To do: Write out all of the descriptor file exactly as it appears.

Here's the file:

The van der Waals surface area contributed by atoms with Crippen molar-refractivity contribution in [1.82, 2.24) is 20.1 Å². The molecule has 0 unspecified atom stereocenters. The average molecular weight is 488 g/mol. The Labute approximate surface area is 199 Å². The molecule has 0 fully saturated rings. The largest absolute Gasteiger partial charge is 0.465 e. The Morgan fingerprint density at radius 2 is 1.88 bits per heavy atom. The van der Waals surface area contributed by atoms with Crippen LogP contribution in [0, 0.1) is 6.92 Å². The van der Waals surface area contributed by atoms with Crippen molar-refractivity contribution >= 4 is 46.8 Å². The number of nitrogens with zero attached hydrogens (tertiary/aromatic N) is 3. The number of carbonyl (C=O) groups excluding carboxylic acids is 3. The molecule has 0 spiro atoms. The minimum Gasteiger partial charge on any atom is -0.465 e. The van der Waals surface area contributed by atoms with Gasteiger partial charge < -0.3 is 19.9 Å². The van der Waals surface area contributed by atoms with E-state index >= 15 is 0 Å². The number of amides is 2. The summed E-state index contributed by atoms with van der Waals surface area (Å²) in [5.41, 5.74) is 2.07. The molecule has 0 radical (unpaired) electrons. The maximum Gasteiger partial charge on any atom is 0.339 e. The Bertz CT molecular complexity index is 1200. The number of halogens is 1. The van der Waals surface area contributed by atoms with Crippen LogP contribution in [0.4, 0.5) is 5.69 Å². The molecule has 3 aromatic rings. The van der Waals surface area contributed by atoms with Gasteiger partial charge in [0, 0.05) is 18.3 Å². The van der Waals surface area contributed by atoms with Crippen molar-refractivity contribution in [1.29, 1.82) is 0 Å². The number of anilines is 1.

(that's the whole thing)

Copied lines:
The van der Waals surface area contributed by atoms with Crippen molar-refractivity contribution in [1.82, 2.24) is 20.1 Å². The molecule has 0 unspecified atom stereocenters. The average molecular weight is 488 g/mol. The Labute approximate surface area is 199 Å². The molecule has 0 fully saturated rings. The largest absolute Gasteiger partial charge is 0.465 e. The Morgan fingerprint density at radius 2 is 1.88 bits per heavy atom. The van der Waals surface area contributed by atoms with Crippen LogP contribution in [0, 0.1) is 6.92 Å². The van der Waals surface area contributed by atoms with Crippen molar-refractivity contribution >= 4 is 46.8 Å². The number of nitrogens with zero attached hydrogens (tertiary/aromatic N) is 3. The number of carbonyl (C=O) groups excluding carboxylic acids is 3. The molecule has 0 spiro atoms. The minimum Gasteiger partial charge on any atom is -0.465 e. The van der Waals surface area contributed by atoms with Gasteiger partial charge < -0.3 is 19.9 Å². The van der Waals surface area contributed by atoms with E-state index >= 15 is 0 Å². The number of amides is 2. The summed E-state index contributed by atoms with van der Waals surface area (Å²) in [5.41, 5.74) is 2.07. The molecule has 0 radical (unpaired) electrons. The maximum Gasteiger partial charge on any atom is 0.339 e. The Bertz CT molecular complexity index is 1200. The number of halogens is 1. The van der Waals surface area contributed by atoms with Crippen LogP contribution in [0.4, 0.5) is 5.69 Å². The molecule has 3 aromatic rings. The van der Waals surface area contributed by atoms with Gasteiger partial charge in [0, 0.05) is 18.3 Å². The van der Waals surface area contributed by atoms with Crippen molar-refractivity contribution in [1.29, 1.82) is 0 Å². The number of anilines is 1.